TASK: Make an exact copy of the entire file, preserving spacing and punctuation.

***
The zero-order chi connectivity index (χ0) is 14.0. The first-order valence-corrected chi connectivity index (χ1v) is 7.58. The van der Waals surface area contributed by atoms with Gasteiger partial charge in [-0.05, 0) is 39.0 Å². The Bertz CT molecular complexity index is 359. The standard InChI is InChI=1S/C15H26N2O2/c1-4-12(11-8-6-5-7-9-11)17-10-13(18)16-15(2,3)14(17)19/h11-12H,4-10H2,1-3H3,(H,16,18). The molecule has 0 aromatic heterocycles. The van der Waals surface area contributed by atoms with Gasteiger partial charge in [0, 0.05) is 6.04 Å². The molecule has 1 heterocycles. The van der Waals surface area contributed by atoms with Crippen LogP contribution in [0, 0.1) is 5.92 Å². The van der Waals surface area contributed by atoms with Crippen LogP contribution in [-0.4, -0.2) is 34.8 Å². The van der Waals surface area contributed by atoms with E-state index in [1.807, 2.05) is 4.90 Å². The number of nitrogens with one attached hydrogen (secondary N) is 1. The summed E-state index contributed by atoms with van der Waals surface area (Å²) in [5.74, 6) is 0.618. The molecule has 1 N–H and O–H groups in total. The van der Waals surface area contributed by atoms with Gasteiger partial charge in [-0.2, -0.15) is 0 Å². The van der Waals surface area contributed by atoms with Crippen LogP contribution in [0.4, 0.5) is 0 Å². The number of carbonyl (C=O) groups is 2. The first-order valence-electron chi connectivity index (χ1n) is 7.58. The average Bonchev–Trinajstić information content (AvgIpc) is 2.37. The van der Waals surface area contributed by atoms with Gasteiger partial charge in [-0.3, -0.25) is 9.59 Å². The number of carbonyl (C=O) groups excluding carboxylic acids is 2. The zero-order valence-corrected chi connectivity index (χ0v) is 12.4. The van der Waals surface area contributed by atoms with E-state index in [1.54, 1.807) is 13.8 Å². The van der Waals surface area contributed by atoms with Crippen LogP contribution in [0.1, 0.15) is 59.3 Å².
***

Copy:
The zero-order chi connectivity index (χ0) is 14.0. The first-order valence-corrected chi connectivity index (χ1v) is 7.58. The van der Waals surface area contributed by atoms with Gasteiger partial charge in [-0.05, 0) is 39.0 Å². The Bertz CT molecular complexity index is 359. The standard InChI is InChI=1S/C15H26N2O2/c1-4-12(11-8-6-5-7-9-11)17-10-13(18)16-15(2,3)14(17)19/h11-12H,4-10H2,1-3H3,(H,16,18). The molecule has 0 aromatic heterocycles. The van der Waals surface area contributed by atoms with Gasteiger partial charge in [0, 0.05) is 6.04 Å². The molecule has 1 heterocycles. The van der Waals surface area contributed by atoms with Crippen LogP contribution in [0, 0.1) is 5.92 Å². The van der Waals surface area contributed by atoms with Crippen LogP contribution in [-0.4, -0.2) is 34.8 Å². The van der Waals surface area contributed by atoms with E-state index in [1.807, 2.05) is 4.90 Å². The number of nitrogens with one attached hydrogen (secondary N) is 1. The summed E-state index contributed by atoms with van der Waals surface area (Å²) in [5.74, 6) is 0.618. The molecule has 1 N–H and O–H groups in total. The van der Waals surface area contributed by atoms with Gasteiger partial charge in [-0.2, -0.15) is 0 Å². The van der Waals surface area contributed by atoms with Crippen LogP contribution in [0.4, 0.5) is 0 Å². The number of carbonyl (C=O) groups is 2. The first-order valence-electron chi connectivity index (χ1n) is 7.58. The average Bonchev–Trinajstić information content (AvgIpc) is 2.37. The van der Waals surface area contributed by atoms with Gasteiger partial charge in [-0.3, -0.25) is 9.59 Å². The number of carbonyl (C=O) groups excluding carboxylic acids is 2. The zero-order valence-corrected chi connectivity index (χ0v) is 12.4. The van der Waals surface area contributed by atoms with E-state index in [1.54, 1.807) is 13.8 Å². The van der Waals surface area contributed by atoms with Crippen LogP contribution in [0.1, 0.15) is 59.3 Å².